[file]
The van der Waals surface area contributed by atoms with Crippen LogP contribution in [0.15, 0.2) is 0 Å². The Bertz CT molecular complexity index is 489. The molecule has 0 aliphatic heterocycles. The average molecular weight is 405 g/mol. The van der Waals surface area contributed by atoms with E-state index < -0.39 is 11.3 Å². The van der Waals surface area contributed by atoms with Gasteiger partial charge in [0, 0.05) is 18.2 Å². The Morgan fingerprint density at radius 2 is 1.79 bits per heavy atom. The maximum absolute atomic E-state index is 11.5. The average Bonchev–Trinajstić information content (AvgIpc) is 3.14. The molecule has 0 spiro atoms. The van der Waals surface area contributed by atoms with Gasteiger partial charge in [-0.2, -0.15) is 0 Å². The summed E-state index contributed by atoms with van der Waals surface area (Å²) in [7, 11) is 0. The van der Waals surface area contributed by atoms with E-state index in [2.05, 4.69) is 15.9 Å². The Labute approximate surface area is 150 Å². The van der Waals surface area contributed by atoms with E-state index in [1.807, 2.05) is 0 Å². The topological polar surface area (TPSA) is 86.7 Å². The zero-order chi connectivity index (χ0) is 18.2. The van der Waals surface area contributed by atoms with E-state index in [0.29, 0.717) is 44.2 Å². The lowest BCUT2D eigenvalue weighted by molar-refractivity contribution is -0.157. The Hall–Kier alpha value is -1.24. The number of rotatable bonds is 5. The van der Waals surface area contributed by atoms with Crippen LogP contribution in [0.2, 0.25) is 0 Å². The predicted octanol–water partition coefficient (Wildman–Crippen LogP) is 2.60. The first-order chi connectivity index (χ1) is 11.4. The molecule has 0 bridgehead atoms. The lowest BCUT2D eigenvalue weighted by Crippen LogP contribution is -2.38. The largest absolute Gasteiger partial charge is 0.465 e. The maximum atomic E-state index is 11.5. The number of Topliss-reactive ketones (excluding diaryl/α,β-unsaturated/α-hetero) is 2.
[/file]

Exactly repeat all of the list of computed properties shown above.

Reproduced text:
The van der Waals surface area contributed by atoms with Crippen LogP contribution in [0.15, 0.2) is 0 Å². The Bertz CT molecular complexity index is 489. The molecule has 0 aliphatic heterocycles. The average molecular weight is 405 g/mol. The van der Waals surface area contributed by atoms with E-state index < -0.39 is 11.3 Å². The van der Waals surface area contributed by atoms with Gasteiger partial charge in [0, 0.05) is 18.2 Å². The Morgan fingerprint density at radius 2 is 1.79 bits per heavy atom. The maximum absolute atomic E-state index is 11.5. The average Bonchev–Trinajstić information content (AvgIpc) is 3.14. The molecule has 0 spiro atoms. The van der Waals surface area contributed by atoms with Gasteiger partial charge in [-0.2, -0.15) is 0 Å². The summed E-state index contributed by atoms with van der Waals surface area (Å²) in [7, 11) is 0. The van der Waals surface area contributed by atoms with E-state index in [2.05, 4.69) is 15.9 Å². The Labute approximate surface area is 150 Å². The van der Waals surface area contributed by atoms with E-state index in [1.807, 2.05) is 0 Å². The topological polar surface area (TPSA) is 86.7 Å². The zero-order chi connectivity index (χ0) is 18.2. The van der Waals surface area contributed by atoms with E-state index in [0.29, 0.717) is 44.2 Å². The lowest BCUT2D eigenvalue weighted by molar-refractivity contribution is -0.157. The Hall–Kier alpha value is -1.24. The number of rotatable bonds is 5. The van der Waals surface area contributed by atoms with Crippen LogP contribution in [0.2, 0.25) is 0 Å². The predicted octanol–water partition coefficient (Wildman–Crippen LogP) is 2.60. The first-order chi connectivity index (χ1) is 11.4. The molecule has 0 bridgehead atoms. The lowest BCUT2D eigenvalue weighted by Crippen LogP contribution is -2.38. The largest absolute Gasteiger partial charge is 0.465 e. The maximum atomic E-state index is 11.5. The number of Topliss-reactive ketones (excluding diaryl/α,β-unsaturated/α-hetero) is 2.